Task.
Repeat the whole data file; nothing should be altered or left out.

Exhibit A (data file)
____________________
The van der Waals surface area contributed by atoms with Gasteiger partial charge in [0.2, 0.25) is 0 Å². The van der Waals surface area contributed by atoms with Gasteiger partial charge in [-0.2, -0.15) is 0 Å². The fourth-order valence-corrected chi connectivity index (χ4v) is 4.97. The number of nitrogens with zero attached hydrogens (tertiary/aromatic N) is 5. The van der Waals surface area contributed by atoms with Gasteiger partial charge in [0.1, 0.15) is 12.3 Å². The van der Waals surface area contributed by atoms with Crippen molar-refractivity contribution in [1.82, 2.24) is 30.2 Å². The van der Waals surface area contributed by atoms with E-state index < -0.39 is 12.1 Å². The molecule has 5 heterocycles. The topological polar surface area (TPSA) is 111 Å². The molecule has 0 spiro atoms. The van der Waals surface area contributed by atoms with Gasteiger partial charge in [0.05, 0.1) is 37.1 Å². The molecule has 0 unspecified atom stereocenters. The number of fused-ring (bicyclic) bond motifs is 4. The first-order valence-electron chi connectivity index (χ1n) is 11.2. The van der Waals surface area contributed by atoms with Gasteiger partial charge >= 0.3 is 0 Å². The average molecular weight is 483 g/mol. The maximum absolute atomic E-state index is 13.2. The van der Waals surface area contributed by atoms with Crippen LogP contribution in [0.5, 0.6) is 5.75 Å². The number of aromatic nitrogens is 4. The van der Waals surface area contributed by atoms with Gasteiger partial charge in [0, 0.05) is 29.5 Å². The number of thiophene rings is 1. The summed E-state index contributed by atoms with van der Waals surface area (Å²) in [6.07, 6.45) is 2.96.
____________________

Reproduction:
The van der Waals surface area contributed by atoms with Gasteiger partial charge in [0.2, 0.25) is 0 Å². The van der Waals surface area contributed by atoms with Gasteiger partial charge in [-0.2, -0.15) is 0 Å². The fourth-order valence-corrected chi connectivity index (χ4v) is 4.97. The number of nitrogens with zero attached hydrogens (tertiary/aromatic N) is 5. The van der Waals surface area contributed by atoms with Gasteiger partial charge in [0.1, 0.15) is 12.3 Å². The van der Waals surface area contributed by atoms with Crippen molar-refractivity contribution in [1.82, 2.24) is 30.2 Å². The van der Waals surface area contributed by atoms with E-state index < -0.39 is 12.1 Å². The molecule has 5 heterocycles. The topological polar surface area (TPSA) is 111 Å². The molecule has 0 spiro atoms. The van der Waals surface area contributed by atoms with Gasteiger partial charge in [0.05, 0.1) is 37.1 Å². The molecule has 0 unspecified atom stereocenters. The number of fused-ring (bicyclic) bond motifs is 4. The first-order valence-electron chi connectivity index (χ1n) is 11.2. The van der Waals surface area contributed by atoms with Gasteiger partial charge >= 0.3 is 0 Å². The average molecular weight is 483 g/mol. The maximum absolute atomic E-state index is 13.2. The van der Waals surface area contributed by atoms with Crippen LogP contribution in [0.5, 0.6) is 5.75 Å². The number of aromatic nitrogens is 4. The van der Waals surface area contributed by atoms with Gasteiger partial charge in [0, 0.05) is 29.5 Å². The number of thiophene rings is 1. The summed E-state index contributed by atoms with van der Waals surface area (Å²) in [6.07, 6.45) is 2.96.